UKRI studentships offer funding for doctoral research. They also offer you access to training, networking and development opportunities to help you build a research and innovation career.
Our expectations for research organisations, supervisors and students are set out in the statement of expectations for doctoral training.
You could get:
- a minimum stipend of £19,237 per year for your living costs, which is paid to you in regular instalments
- support for your tuition fees (minimum £4,786 per year)
The stipend is usually non-taxable and does not need to be paid back. Some research organisations may offer more if you study in London, or they or one of their collaborators might decide to top up the payment. This will be outlined in the studentship advert from the research organisation.
We normally pay the support for tuition fees directly to your research organisation.
The levels given here are for the academic year 2024 to 2025. UKRI’s approach to doctoral stipend and fee levels will be reviewed through the new deal for postgraduate research.
Additional support for your doctoral studies
As a UKRI-funded doctoral student, you may be able to access additional funding to cover the cost of other related training and development opportunities.
This could include:
- conference attendance
- language training
- overseas research visits
- internships or placements with a non-academic partner
The availability of support will depend on the research organisation and the training grants they have on offer. You should contact the research organisation you are interested in applying to, to find out what you could get.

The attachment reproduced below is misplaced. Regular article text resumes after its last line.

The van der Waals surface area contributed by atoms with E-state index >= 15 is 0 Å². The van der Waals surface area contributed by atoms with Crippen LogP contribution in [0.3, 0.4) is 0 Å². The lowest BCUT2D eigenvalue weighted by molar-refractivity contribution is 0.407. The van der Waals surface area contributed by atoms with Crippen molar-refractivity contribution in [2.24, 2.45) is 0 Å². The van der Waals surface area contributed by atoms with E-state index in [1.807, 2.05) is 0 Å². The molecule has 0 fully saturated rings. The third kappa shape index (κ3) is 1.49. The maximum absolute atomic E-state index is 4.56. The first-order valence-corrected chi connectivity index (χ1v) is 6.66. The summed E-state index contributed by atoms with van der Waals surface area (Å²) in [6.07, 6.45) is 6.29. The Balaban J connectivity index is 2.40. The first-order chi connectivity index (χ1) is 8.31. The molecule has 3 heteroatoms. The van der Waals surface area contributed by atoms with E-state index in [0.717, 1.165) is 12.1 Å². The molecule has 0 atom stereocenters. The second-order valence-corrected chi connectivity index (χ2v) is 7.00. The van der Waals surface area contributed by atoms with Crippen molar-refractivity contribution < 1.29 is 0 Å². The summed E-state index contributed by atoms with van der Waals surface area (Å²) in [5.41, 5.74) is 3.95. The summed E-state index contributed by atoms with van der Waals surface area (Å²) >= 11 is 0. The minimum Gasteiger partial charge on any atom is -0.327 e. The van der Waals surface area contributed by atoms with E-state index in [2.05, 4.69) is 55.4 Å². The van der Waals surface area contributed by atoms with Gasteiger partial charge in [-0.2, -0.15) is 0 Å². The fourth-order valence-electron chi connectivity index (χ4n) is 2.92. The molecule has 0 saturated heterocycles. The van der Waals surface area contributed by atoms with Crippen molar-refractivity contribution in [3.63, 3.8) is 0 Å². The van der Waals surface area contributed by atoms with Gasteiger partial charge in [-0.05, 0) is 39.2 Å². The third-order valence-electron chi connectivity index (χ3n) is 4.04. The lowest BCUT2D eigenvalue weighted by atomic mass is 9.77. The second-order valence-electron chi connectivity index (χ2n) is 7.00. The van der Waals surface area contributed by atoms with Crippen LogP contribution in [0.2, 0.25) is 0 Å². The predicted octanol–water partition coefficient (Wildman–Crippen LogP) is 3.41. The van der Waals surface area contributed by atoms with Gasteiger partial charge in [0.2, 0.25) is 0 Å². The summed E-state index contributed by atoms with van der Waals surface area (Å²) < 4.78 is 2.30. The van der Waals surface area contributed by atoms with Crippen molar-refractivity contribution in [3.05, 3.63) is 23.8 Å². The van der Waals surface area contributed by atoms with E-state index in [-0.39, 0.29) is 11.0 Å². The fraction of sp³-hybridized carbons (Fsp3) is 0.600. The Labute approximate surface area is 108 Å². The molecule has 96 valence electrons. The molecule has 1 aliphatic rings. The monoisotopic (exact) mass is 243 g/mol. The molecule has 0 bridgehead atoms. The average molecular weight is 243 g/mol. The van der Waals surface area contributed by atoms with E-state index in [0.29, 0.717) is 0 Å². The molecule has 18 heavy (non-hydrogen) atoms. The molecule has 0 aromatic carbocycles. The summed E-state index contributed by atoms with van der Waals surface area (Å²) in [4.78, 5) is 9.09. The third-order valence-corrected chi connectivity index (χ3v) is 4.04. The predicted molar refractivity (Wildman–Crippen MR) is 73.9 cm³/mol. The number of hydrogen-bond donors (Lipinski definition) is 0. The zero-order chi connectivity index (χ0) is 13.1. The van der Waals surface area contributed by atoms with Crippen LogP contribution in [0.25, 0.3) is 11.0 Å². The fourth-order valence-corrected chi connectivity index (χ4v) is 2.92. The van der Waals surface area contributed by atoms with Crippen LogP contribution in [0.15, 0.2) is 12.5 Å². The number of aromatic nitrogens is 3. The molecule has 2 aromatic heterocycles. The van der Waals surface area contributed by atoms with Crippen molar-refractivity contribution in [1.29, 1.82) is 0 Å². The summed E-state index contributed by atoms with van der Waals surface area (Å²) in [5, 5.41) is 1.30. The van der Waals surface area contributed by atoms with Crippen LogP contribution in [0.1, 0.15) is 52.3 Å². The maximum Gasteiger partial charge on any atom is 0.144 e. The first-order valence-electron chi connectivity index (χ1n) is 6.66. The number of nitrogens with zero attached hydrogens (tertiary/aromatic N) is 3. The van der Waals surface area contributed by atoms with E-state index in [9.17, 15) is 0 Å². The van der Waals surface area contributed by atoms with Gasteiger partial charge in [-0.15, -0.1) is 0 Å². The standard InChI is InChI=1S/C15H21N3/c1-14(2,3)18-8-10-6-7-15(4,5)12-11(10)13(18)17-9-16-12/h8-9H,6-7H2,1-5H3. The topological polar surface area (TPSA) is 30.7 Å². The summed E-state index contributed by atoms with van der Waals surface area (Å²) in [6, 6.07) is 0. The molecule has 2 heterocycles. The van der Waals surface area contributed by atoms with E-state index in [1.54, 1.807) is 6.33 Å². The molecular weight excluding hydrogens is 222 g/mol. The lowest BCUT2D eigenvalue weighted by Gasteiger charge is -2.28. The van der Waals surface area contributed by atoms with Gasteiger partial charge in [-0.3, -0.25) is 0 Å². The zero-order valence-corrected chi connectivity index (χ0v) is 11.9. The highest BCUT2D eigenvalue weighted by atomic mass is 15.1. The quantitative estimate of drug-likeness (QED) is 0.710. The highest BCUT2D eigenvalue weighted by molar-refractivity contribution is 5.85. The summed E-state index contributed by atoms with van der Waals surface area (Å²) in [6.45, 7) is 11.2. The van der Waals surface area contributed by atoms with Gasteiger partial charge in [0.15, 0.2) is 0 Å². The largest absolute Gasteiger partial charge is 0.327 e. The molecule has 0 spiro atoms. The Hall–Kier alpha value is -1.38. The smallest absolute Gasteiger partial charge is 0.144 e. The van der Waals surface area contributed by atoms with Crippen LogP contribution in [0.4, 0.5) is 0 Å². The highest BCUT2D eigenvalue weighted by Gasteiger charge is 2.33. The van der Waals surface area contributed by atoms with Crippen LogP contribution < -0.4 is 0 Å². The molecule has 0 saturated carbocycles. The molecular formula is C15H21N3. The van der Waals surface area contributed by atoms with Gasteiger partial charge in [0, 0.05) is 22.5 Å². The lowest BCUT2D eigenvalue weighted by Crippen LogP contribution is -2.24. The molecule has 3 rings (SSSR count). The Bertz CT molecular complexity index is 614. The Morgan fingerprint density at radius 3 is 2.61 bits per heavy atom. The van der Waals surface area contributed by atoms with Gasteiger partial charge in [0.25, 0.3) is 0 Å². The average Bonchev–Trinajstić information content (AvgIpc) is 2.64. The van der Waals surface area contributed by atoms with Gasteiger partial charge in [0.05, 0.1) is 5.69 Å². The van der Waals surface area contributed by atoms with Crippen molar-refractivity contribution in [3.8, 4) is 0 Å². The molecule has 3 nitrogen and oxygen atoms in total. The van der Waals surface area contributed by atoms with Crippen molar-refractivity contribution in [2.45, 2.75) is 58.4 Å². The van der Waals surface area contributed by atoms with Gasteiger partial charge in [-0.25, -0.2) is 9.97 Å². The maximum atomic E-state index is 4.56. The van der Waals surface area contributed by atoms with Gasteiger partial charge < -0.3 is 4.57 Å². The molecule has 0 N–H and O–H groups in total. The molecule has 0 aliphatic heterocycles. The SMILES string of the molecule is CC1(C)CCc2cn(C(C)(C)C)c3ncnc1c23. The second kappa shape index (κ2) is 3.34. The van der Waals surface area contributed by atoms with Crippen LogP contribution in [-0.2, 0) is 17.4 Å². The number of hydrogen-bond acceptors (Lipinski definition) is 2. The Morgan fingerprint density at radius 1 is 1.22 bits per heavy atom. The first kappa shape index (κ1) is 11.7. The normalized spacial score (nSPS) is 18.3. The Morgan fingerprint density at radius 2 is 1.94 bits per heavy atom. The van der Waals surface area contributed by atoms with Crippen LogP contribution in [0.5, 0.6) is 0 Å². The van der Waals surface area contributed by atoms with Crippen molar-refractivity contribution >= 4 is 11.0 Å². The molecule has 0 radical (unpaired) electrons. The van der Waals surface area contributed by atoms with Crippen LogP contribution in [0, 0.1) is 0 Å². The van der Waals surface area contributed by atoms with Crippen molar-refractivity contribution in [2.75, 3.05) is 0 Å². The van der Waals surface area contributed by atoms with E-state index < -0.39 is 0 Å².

Extra support if you have a disability
If you have a disability, you may be entitled to a Disabled Students’ Allowance (DSA) on top of your studentship.
You should speak to your research organisation’s disability advisor to assess your needs. They can help put the right support in place, including a DSA application if necessary. You cannot claim DSA directly from UKRI.
DSA helps to cover the cost of any additional support that a person studying for a doctorate might need as a result of a disability, mental health problem or specific learning difficulty.
The allowance covers:
- non-medical personal assistance
- specialist equipment
- extra travel costs
- general expenses
If you are a research organisation you can download claim forms and guidance for DSA.
Who can apply
Any prospective doctoral student wishing to study at a UK research organisation, including prospective international students, can apply for a UKRI studentship.
All UKRI-funded doctoral students will be eligible for the full award, both the stipend to support living costs, and home-level fees at the UK research organisation rate.
How to find opportunities
Many UK research organisations offer some form of studentship funding from UKRI. These opportunities will depend on the subject you want to study and will normally be advertised by the research organisations.
Research organisations may have additional opportunities that do not involve UKRI. UKRI supports around 20% of all UK-based postgraduate researchers. You should speak to the research organisation you are interested in to find out what studentships are available.
You could also consider using a specialist website like FindaPhD to look for opportunities.
When to apply
Research organisations set their own deadlines for applications.
Many open for applications early in the academic year and close in January or February. This is not a hard and fast rule. It is important that you check the deadlines for the research organisation where you want to study.
How to apply
You cannot apply to UKRI for a studentship. You must contact the research organisation you are interested in studying with and use their application process.
For doctoral students who are already studying with a studentship, there are opportunities to get additional funding to support placements that are separate from your doctorate. Find training and development opportunities.